However, Flaming Star was not as successful as G.I. Blues, which came out the same year. As a result, Parker encouraged Presley to focus on the successful movie formula that called for him to sing in various exotic locations; this resulted in a huge success with Blue Hawaii (1961).
Elvis Was Disappointed by His Films
Presley was aware that pictures like Girls! Girls! Girls! (1962) were not great cinema and dubbed his films "travelogues." He wanted better roles, but Parker reportedly turned down parts in movies such as West Side Story and Midnight Cowboy. However, Presley never took acting lessons and was perhaps not entirely focused on altering the arc of his career.
Presley continued to appear in formulaic movies, for which the studios paid him well. He earned $500,000 or more per picture and a percentage of the net profits. The lackluster Kissin' Cousins (1963), which starred Presley in dual roles, demonstrated that an Elvis film would make money even when production was rushed. The movie shot in 17 days under the aegis of a producer nicknamed "King of the Quickies."
Though still part of the "Elvis genre," Viva Las Vegas (1964) was a higher-quality affair. However, that shoot ran long, which cut into the movie's profits. After this, Parker pushed for short productions, with just two or three weeks of filming, because it boosted the bottom line. This resulted in pictures like Harum Scarum (1965), which exhibitors deemed "Presley's worst movie yet" (and that was without the talking camel that Parker had unsuccessfully tried to add to the film). Still, being seen as a bad movie didn't prevent it from being profitable.
Elvis Movies Made Hollywood Money
Presley's movies performed so well that they spared the studio Allied Artists from bankruptcy. Producer Wallis also said Presley's films were bankrolling more "artistic pictures." Presley didn't like hearing this, but he needed Hollywood money to fund his lifestyle.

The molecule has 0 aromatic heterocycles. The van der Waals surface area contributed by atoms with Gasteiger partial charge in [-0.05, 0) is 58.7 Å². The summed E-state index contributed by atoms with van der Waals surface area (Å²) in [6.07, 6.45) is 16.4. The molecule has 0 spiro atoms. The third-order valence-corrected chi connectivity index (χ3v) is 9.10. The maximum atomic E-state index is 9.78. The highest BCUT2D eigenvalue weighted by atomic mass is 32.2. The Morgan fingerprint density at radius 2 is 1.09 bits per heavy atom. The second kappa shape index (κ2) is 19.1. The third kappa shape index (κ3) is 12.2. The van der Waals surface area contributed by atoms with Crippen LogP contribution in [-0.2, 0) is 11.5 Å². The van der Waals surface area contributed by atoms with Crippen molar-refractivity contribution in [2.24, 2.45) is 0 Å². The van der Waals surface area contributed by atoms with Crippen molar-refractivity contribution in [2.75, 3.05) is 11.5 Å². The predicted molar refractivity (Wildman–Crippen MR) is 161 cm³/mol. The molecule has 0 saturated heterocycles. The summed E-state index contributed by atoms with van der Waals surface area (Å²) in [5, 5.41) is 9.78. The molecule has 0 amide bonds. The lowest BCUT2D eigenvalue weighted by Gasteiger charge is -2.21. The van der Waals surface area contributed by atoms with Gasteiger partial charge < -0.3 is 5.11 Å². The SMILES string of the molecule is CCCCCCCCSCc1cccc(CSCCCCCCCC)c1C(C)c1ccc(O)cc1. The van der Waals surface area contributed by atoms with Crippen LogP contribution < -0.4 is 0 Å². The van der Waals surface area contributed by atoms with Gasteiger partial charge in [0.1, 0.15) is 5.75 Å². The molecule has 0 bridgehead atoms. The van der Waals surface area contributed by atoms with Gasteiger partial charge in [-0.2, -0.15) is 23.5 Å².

Hollywood had Presley compromise his artistic integrity in other ways. Though he made a few non-film recordings, most of his musical talent was used to create soundtracks with subpar songs. He stopped giving live performances around 1961. As rock music changed in the 1960s with the Beatles, the Beach Boys and Bob Dylan, Presley's creativity floundered.
In 1965, Presley met with the Beatles. In one version of their encounter, John Lennon asked, "Why don't you go back to making rock 'n' roll records?" Presley supposedly answered, "It's my movie schedule. It's so tight."
Why Did Elvis Stop Acting?
By 1968, box-office revenue declined as audiences finally tired of Presley's low-quality films. Presley, who'd become dissatisfied with his Hollywood career, told Parker he wanted to re-focus on music. In December 1968, Presley's TV Christmas special demonstrated the talent and musical ability that had made him a star in the first place.
Change of Habit (1969) was Presley's last feature film. He was later offered a starring role opposite Barbra Streisand in A Star Is Born (1976), but the part fell through. It's unsure what exactly went wrong; in one version of the story, Parker undermined his star by making unreasonable demands.
Presley spent much of the 1970s singing to devoted crowds. Yet as the decade progressed, there were more and more cancellations. Presley died on August 16, 1977 at the age of 42. His time spent in Hollywood, good and bad, is now one of the ways his legacy lives on.